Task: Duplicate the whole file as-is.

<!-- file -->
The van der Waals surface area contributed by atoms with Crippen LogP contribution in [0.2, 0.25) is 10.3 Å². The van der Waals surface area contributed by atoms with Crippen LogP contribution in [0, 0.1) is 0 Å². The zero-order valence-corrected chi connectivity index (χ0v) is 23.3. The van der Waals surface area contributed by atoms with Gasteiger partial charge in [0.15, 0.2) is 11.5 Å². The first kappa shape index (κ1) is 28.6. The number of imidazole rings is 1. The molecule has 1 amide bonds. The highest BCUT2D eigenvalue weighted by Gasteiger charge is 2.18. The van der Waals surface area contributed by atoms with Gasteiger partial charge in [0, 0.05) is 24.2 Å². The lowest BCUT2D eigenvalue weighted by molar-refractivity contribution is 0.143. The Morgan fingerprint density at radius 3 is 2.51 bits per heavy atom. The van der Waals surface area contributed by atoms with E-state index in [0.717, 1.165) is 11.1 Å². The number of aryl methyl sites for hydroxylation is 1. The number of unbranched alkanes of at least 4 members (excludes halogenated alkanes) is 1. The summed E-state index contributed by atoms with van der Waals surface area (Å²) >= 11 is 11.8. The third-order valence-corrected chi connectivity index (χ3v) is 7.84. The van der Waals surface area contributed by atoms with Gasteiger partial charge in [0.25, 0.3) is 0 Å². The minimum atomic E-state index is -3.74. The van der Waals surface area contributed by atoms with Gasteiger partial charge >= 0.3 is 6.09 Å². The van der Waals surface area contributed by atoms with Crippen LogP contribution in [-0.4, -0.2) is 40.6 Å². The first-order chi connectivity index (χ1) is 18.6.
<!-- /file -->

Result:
The van der Waals surface area contributed by atoms with Crippen LogP contribution in [0.2, 0.25) is 10.3 Å². The van der Waals surface area contributed by atoms with Crippen LogP contribution in [0, 0.1) is 0 Å². The zero-order valence-corrected chi connectivity index (χ0v) is 23.3. The van der Waals surface area contributed by atoms with Gasteiger partial charge in [0.15, 0.2) is 11.5 Å². The first kappa shape index (κ1) is 28.6. The number of imidazole rings is 1. The molecule has 1 amide bonds. The highest BCUT2D eigenvalue weighted by Gasteiger charge is 2.18. The van der Waals surface area contributed by atoms with Gasteiger partial charge in [0, 0.05) is 24.2 Å². The lowest BCUT2D eigenvalue weighted by molar-refractivity contribution is 0.143. The Morgan fingerprint density at radius 3 is 2.51 bits per heavy atom. The van der Waals surface area contributed by atoms with E-state index in [0.717, 1.165) is 11.1 Å². The number of aryl methyl sites for hydroxylation is 1. The number of unbranched alkanes of at least 4 members (excludes halogenated alkanes) is 1. The summed E-state index contributed by atoms with van der Waals surface area (Å²) >= 11 is 11.8. The third-order valence-corrected chi connectivity index (χ3v) is 7.84. The van der Waals surface area contributed by atoms with Gasteiger partial charge in [0.25, 0.3) is 0 Å². The minimum atomic E-state index is -3.74. The van der Waals surface area contributed by atoms with Gasteiger partial charge >= 0.3 is 6.09 Å². The van der Waals surface area contributed by atoms with Crippen LogP contribution in [-0.4, -0.2) is 40.6 Å². The first-order chi connectivity index (χ1) is 18.6.